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Source: Amy Hageman, 785-532-4484,
News release prepared by: Calin Cooney, 785-532-2535,

Thursday, March 3, 2011


MANHATTAN -- Couples face many options when filing their taxes, and some can bring large benefits, according to a Kansas State University tax expert.

Amy Hageman, assistant professor of accounting at K-State, researches antecedents and consequences of tax policy, and judgment and decision-making by taxpayers and tax professionals.

Hageman says married couples should consider the following five tips before filing their tax returns:

* Decide if you wish to file as "married filing jointly" or "married filing separately." For almost all couples, filing jointly will result in the greatest tax savings, but it doesn't hurt to determine your tax liability under each of these filing designations before making a decision, Hageman said.

* To be considered married for tax purposes, you must be legally married on the last day of the tax year, Dec. 31, 2010. Otherwise, you're considered single for tax purposes.

* Both spouses' withholdings should be checked on their W-4s. In marriages where both spouses work, underwithholding, or not having sufficient tax withheld throughout the year, may be more of a problem than overwithholding, Hageman said. To make sure the appropriate amount of federal income tax is being withheld during the year, she recommends using the IRS withholding calculator at,,id=14806,00.html.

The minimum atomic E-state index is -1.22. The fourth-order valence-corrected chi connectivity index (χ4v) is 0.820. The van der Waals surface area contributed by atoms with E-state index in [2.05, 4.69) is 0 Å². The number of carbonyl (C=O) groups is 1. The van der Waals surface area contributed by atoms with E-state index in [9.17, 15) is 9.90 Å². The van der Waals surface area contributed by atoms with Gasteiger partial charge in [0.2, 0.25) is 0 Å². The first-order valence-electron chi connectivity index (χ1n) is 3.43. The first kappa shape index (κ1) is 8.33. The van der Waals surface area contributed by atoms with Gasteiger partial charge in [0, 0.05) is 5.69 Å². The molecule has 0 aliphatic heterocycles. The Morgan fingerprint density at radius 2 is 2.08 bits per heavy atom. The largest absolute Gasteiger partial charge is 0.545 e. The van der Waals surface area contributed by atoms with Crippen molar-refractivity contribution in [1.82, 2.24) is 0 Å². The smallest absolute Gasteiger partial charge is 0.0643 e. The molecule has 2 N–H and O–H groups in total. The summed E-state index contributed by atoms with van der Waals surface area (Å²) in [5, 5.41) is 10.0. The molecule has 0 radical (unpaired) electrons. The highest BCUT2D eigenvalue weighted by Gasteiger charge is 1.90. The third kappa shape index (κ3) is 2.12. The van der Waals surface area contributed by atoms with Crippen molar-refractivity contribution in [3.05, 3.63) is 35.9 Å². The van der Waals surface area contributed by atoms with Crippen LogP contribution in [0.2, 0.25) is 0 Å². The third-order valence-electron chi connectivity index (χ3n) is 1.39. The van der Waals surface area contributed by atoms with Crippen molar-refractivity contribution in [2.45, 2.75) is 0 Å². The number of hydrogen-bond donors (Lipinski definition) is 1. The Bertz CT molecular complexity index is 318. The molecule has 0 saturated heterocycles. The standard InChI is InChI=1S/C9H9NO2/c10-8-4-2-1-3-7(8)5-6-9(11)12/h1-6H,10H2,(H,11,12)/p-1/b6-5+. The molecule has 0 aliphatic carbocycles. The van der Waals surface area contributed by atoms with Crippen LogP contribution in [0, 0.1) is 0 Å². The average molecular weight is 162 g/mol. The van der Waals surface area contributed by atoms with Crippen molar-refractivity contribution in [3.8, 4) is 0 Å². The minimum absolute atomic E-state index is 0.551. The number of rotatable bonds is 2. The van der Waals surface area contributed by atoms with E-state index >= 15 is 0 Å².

* Watch out for the marriage penalty, or see if you can benefit from a marriage bonus. If spouses have similar incomes and are in a 25 percent or higher tax bracket, they may face a marriage penalty. This means paying higher income taxes collectively than if each spouse were single. On the other hand, if spouses have unequal incomes, such as a high-income earner and a nonworking spouse, the couple will typically pay less in income taxes than if each were single -- hence the bonus, Hageman said.

* Tax return processing should no longer be delayed for couples who itemize. Due to tax law changes made in late 2010, taxpayers who itemize their deductions or claim deductions for educator expenses, higher education tuition or fees, or state and local sales taxes, were going to have to wait until the IRS was ready to accept and process their tax returns. This change would affect many married couples, who are more likely to itemize their deductions, particularly if they are homeowners and taking the deduction for interest paid on home mortgages. However, the IRS announced Feb. 15 that it had begun processing all individual tax returns. Married couples should be able to file and have their tax returns processed without further delay, Hageman said.